World Labor

How Cuba Sees the Rise and Fall of the Soviet Union

By Walter Lippmann

Without the aid of the Soviet Union in the earliest years, Cubaís revolution would long since have been overthrown. The USSRís help was indispensable, but it had complex and contradictory consequences.

When the Soviet Unionís aid stopped after capitalismís restoration, Cubaís leadership had to make radical adjustments, which had their own complex and contradictory consequences. Thoughtful Cubans have had to ask themselves how and why the Soviet Union collapsed or if it was overthrown, how that happened. Fidel Castro has spoken about this, but this is the first time I am aware that Cuban scholars have prepared their own detailed study.

The book, 399 pages long, is a scholarly analysis of the process which unfolded there, and which of course is still going on as these lines are written. Itís not the first book which has come out here on the subject, but itís the most detailed.

This bookís first edition was launched not long ago and just about every copy was snapped up wherever it was sold. Hopefully another edition will come out here on the island. Iím sure that Spanish-speakers everywhere would find a lot to think about in this major work as the rise and fall of the first workersí state is a subject of enduring interest to everyone in the workersí movement.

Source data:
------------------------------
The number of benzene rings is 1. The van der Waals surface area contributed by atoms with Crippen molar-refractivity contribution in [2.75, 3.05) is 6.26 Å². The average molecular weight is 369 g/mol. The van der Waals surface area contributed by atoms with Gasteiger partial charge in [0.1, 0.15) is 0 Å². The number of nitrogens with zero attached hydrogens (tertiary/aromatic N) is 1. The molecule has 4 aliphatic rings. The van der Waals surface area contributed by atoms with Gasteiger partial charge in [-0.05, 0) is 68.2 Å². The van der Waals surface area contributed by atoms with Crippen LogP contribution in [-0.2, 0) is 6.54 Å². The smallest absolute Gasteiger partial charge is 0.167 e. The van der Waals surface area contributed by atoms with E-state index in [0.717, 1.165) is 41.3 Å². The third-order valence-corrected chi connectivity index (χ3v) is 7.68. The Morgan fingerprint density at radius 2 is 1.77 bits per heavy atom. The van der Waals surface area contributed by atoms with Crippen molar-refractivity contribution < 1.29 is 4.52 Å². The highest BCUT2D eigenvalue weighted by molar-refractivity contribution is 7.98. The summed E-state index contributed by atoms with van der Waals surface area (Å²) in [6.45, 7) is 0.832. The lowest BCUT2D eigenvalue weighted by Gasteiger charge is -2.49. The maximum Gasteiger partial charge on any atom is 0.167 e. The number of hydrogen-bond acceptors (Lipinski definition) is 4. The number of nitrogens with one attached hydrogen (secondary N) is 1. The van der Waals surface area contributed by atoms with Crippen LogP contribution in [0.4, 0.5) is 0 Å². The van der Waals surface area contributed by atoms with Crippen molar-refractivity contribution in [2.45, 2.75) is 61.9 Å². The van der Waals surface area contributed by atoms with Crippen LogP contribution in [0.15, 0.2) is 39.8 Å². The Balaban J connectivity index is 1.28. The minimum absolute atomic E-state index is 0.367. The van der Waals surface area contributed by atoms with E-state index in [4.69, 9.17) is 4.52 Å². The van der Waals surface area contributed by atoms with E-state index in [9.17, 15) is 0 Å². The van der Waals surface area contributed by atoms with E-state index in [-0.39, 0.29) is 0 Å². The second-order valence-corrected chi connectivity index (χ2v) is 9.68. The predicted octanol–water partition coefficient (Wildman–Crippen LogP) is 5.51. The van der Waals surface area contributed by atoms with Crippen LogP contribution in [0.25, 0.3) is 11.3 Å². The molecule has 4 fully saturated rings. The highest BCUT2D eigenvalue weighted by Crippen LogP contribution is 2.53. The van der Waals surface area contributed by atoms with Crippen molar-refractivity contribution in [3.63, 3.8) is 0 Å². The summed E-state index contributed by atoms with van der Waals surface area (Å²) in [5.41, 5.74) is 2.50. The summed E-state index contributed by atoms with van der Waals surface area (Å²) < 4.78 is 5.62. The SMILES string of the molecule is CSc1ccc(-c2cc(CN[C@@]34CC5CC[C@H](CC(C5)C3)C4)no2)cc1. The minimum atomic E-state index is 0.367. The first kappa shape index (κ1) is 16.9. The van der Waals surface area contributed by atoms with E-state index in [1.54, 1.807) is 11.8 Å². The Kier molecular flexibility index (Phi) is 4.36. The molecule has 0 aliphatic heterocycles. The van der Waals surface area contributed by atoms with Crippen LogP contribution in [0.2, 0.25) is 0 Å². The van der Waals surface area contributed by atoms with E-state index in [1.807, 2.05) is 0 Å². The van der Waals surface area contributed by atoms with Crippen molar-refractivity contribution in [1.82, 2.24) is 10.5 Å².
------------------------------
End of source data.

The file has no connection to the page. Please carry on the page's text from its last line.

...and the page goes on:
Alan Woods, the well-known Trotskyist leader from the United Kingdom, made the preface to this Cuban assessment. His last book Reason and Revolution, a comprehensive defense of Marxist philosophy, as well as dialectical and historical materialism in light of modern science, written together with Ted Grant, is today available in major bookstores throughout the island, in a Cuban edition also published by Editorial Sciencas Sociales.

Alan Woods has visited Cuba, speaks Spanish and has presented his ideas to audiences here on the island on a number of occasions. Having myself spent many years active in the Trotskyist movement, I appreciate the very clear and thoughtful way in which these concepts are presented to the Cuban readership.

Cuba isnít going Trotskyist. The islandís ideology isnít in fixed and final form. It grows and evolves. But it does mean that today the views of these Marxists are available to be taken seriously by Cubans who are interested in these profoundly important matters.

Those on the political, revolutionary and Marxist left, who think Cuba is Stalinist, who refuse, as do some, to recognize that a socialist revolution has taken place, or who call for a political revolution to overthrow what they see as the islandís Stalinist bureaucracy, will have quite a challenge to explain how Cubaís leading publishing house could present to the islandís reading public a new, original analysis, based on their own research, and have it presented to the Cuban public—with an introduction from a thoroughly Trotskyist point of view. It should be interesting.

CubaNews is planning to bring out the first and final chapters of this most interesting book as soon as we can get the translations prepared and edited. Iím grateful to Jordi Martorell, a collaborator of Alan Woods for his assistance reviewing this translation.

I also hope that this book can find an English-language audience. Iím sure socialists, Marxists and Communists everywhere will want to learn how a pair of Cuban experts on these topics look at the fall of the Soviet Union, and what lessons they draw from the USSRís experience. Any readers who are fluent in Spanish and would like to help out in this effort are welcome to contact me at

Cuba News, July 11, 2006